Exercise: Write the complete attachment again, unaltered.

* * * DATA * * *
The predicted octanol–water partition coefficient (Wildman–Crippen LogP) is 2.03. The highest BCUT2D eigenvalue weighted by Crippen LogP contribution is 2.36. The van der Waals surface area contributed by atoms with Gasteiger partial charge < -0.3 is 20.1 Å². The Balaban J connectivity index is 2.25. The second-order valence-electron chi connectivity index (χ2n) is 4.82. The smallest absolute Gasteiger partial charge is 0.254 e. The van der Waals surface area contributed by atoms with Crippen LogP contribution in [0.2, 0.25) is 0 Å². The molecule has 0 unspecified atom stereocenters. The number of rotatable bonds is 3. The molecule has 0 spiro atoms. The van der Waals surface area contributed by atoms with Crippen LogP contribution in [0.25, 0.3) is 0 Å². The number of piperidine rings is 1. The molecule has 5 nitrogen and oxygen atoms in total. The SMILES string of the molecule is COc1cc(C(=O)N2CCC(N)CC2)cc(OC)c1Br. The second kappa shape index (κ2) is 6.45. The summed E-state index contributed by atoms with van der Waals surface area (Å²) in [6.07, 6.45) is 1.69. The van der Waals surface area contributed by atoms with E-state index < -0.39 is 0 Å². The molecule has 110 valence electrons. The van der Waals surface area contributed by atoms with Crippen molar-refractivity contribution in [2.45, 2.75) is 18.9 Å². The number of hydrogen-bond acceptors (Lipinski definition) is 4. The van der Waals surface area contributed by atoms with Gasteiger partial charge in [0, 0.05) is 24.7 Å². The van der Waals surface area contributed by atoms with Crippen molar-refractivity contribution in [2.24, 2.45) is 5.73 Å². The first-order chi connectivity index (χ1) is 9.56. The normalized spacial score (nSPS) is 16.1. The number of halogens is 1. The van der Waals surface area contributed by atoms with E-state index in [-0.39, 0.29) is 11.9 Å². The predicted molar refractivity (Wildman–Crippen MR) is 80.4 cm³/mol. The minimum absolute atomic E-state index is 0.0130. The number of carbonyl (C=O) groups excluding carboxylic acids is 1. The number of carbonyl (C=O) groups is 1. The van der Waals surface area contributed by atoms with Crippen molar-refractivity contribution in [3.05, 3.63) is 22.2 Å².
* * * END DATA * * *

The predicted octanol–water partition coefficient (Wildman–Crippen LogP) is 2.03. The highest BCUT2D eigenvalue weighted by Crippen LogP contribution is 2.36. The van der Waals surface area contributed by atoms with Gasteiger partial charge < -0.3 is 20.1 Å². The Balaban J connectivity index is 2.25. The second-order valence-electron chi connectivity index (χ2n) is 4.82. The smallest absolute Gasteiger partial charge is 0.254 e. The van der Waals surface area contributed by atoms with Crippen LogP contribution in [0.2, 0.25) is 0 Å². The molecule has 0 unspecified atom stereocenters. The number of rotatable bonds is 3. The molecule has 0 spiro atoms. The van der Waals surface area contributed by atoms with Crippen LogP contribution in [0.25, 0.3) is 0 Å². The number of piperidine rings is 1. The molecule has 5 nitrogen and oxygen atoms in total. The SMILES string of the molecule is COc1cc(C(=O)N2CCC(N)CC2)cc(OC)c1Br. The second kappa shape index (κ2) is 6.45. The summed E-state index contributed by atoms with van der Waals surface area (Å²) in [6.07, 6.45) is 1.69. The van der Waals surface area contributed by atoms with E-state index < -0.39 is 0 Å². The molecule has 110 valence electrons. The van der Waals surface area contributed by atoms with Crippen molar-refractivity contribution in [2.45, 2.75) is 18.9 Å². The number of hydrogen-bond acceptors (Lipinski definition) is 4. The van der Waals surface area contributed by atoms with Gasteiger partial charge in [0, 0.05) is 24.7 Å². The van der Waals surface area contributed by atoms with Crippen molar-refractivity contribution in [2.24, 2.45) is 5.73 Å². The first-order chi connectivity index (χ1) is 9.56. The normalized spacial score (nSPS) is 16.1. The number of halogens is 1. The van der Waals surface area contributed by atoms with E-state index in [-0.39, 0.29) is 11.9 Å². The predicted molar refractivity (Wildman–Crippen MR) is 80.4 cm³/mol. The minimum absolute atomic E-state index is 0.0130. The number of carbonyl (C=O) groups excluding carboxylic acids is 1. The number of carbonyl (C=O) groups is 1. The van der Waals surface area contributed by atoms with Crippen molar-refractivity contribution in [3.05, 3.63) is 22.2 Å².